Romania has two months to react to a warning from the European Commission, which has identified serious problems in the country's anti-corruption procedures in the implementation of programmes in the field of transport, regional development and competitiveness, a spokesperson said today (26 October).
The Commission has sent yesterday (25 October) a letter to the Romanian authorities, pre-suspending the funding in the field of transport, regional development and competitiveness.
The EU executive also proposed “financial corrections” in those three areas and environment, Shirin Wheeler, spokesperson of Regional Policy Commissioner Johannes Hahn said.
“Pre-suspension” of funds doesn’t mean that the funds are lost, but under this procedure, the country is given two months to react and reassure the Commission on its concerns. If it fails to do so, the funds are suspended. This again doesn’t mean that they are definitely lost, but the “suspension” is usually seen as a bad political signal for the country and their re-activation will require a political decision of the College of Commissioners.
Wheeler said the financial corrections were between 10 and 25% of the sums allocated under the programmes.
“It’s hard to put a figure on that, because it depends on whether the Romanian authorities accept those corrections, but assuming they did, that would come to around of €500 million,” she said.
This amount, however, could be re-used within the same programmes, if the Romanian authorities accept the correction two months after receiving letter and having re-assured the Commission that these are indeed “healthy” projects.
Public procurement under scrutiny
Wheeler insisted that Romania that EU funds will again be disbursed only after management and control systems are shown to function “robustly” and that the country is able to detect fraud and corruption, showing sound financial management, particularly in the area of public procurement.
Romania who joined the EU in 2007 has been allotted €19.7 of EU funds from the 2007-2013 EU budget to bring its economy and infrastructure up to date. A recent report of the French Senate pointed out that the country has been able to absorb, by January 2012, only 4% of these funds. A more recent Commission document seen by EURACTIV puts this figure at 9.7%. The figure for Bulgaria, the second worst performer, is 19%.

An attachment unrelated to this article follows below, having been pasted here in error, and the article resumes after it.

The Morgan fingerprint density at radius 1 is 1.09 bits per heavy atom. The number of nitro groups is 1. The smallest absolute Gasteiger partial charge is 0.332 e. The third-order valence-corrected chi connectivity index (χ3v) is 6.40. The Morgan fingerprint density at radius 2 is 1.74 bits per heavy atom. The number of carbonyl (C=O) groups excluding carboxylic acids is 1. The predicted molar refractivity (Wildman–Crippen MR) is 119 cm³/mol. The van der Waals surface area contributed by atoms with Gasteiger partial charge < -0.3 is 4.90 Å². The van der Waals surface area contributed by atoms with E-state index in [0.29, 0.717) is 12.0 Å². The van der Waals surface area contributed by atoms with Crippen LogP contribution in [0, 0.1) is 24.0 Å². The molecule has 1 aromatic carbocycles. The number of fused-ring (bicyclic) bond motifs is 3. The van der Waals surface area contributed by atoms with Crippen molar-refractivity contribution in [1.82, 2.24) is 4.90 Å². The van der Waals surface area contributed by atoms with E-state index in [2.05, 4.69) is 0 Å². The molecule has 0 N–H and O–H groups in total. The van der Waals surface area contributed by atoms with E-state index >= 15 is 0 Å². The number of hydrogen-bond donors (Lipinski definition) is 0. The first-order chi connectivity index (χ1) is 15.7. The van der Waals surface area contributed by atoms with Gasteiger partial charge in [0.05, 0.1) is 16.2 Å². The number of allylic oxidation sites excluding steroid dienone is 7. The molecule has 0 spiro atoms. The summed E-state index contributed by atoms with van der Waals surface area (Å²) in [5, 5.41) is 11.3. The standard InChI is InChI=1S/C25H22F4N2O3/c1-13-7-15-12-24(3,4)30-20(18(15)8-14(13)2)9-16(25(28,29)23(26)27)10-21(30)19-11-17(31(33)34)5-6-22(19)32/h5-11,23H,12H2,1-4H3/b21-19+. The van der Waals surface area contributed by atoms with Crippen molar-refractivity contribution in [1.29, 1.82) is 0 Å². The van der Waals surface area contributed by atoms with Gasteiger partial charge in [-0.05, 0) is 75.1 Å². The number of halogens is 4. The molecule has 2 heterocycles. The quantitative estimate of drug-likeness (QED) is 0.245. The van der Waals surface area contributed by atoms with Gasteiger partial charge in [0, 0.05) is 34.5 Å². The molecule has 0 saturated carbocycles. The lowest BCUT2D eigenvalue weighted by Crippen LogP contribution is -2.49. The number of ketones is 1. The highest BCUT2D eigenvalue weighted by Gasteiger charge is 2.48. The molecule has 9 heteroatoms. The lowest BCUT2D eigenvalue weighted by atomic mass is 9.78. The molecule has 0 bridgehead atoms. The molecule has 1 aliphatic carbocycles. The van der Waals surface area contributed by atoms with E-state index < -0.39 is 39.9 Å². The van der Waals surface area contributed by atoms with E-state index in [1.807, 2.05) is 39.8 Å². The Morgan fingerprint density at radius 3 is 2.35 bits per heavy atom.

Romanian Prime Minister Victor Ponta said yesterday his country would recognise its mistakes and pay the financial corrections. He added that consequently the Commission could decide to unblock the programmes, EURACTIV Romania reported, quoting a telephone interview of the Prime Minister with Realitatea TV.
The Romanian Prime Minister also said that he would take the blame for his government’s fault, but pointed out that most of the problems were created in the period 2009-2011. Ponta came to power in May 2012. Romania is holding general elections on 9 December.
When Romania and Bulgaria joined the EU on 1 January 2007, shortcomings remained regarding judicial reform and the fight against corruption. In the case of Bulgaria, problems also remained regarding the fight against organised crime.
A Cooperation and Verification Mechanism (CVM) was set up to assist both countries with judiciary matters after their EU accession. Moreover, the European Commission retained the right to use special safeguards.
These allow the EU to refuse to recognise court decisions or even freeze payments of EU funds.
On 18 July, the Commission published a scathing report on Romania, in the context of what the EU executive saw as a threat for the country’s constitutional order, under the new government of Victor Ponta. The next report on Romania is due in December. Regarding Bulgaria, the EU warned of persisting problems in combating organized crime. The next report on Bulgaria is due one year later.